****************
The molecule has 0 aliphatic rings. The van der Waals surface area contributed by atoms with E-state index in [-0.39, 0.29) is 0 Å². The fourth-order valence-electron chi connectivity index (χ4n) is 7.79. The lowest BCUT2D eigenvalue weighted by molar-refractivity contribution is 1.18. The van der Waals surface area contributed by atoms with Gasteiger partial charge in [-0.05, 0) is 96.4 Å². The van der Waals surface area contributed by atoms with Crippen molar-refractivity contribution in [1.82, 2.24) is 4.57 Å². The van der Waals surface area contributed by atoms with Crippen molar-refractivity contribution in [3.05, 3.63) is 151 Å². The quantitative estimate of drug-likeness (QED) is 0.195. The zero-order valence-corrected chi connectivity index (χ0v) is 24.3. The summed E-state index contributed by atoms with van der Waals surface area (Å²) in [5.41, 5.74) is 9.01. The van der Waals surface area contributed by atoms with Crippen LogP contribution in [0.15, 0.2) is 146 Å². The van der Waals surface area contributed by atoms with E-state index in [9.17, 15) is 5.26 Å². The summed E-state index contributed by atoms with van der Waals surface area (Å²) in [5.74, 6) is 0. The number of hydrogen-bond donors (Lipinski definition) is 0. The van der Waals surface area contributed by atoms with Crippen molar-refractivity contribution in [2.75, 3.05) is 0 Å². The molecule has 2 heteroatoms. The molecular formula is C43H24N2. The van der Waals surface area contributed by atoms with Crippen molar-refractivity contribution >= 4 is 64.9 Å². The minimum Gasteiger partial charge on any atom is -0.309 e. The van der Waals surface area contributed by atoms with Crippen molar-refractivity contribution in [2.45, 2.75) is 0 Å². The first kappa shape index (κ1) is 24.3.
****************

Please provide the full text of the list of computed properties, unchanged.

The molecule has 0 aliphatic rings. The van der Waals surface area contributed by atoms with E-state index in [-0.39, 0.29) is 0 Å². The fourth-order valence-electron chi connectivity index (χ4n) is 7.79. The lowest BCUT2D eigenvalue weighted by molar-refractivity contribution is 1.18. The van der Waals surface area contributed by atoms with Gasteiger partial charge in [-0.05, 0) is 96.4 Å². The van der Waals surface area contributed by atoms with Crippen molar-refractivity contribution in [1.82, 2.24) is 4.57 Å². The van der Waals surface area contributed by atoms with Crippen molar-refractivity contribution in [3.05, 3.63) is 151 Å². The quantitative estimate of drug-likeness (QED) is 0.195. The zero-order valence-corrected chi connectivity index (χ0v) is 24.3. The summed E-state index contributed by atoms with van der Waals surface area (Å²) in [5.41, 5.74) is 9.01. The van der Waals surface area contributed by atoms with Crippen LogP contribution in [0.15, 0.2) is 146 Å². The van der Waals surface area contributed by atoms with E-state index in [9.17, 15) is 5.26 Å². The summed E-state index contributed by atoms with van der Waals surface area (Å²) in [5.74, 6) is 0. The number of hydrogen-bond donors (Lipinski definition) is 0. The van der Waals surface area contributed by atoms with Crippen molar-refractivity contribution in [2.75, 3.05) is 0 Å². The molecule has 2 heteroatoms. The molecular formula is C43H24N2. The van der Waals surface area contributed by atoms with Crippen molar-refractivity contribution >= 4 is 64.9 Å². The minimum Gasteiger partial charge on any atom is -0.309 e. The van der Waals surface area contributed by atoms with Crippen molar-refractivity contribution in [2.45, 2.75) is 0 Å². The first kappa shape index (κ1) is 24.3.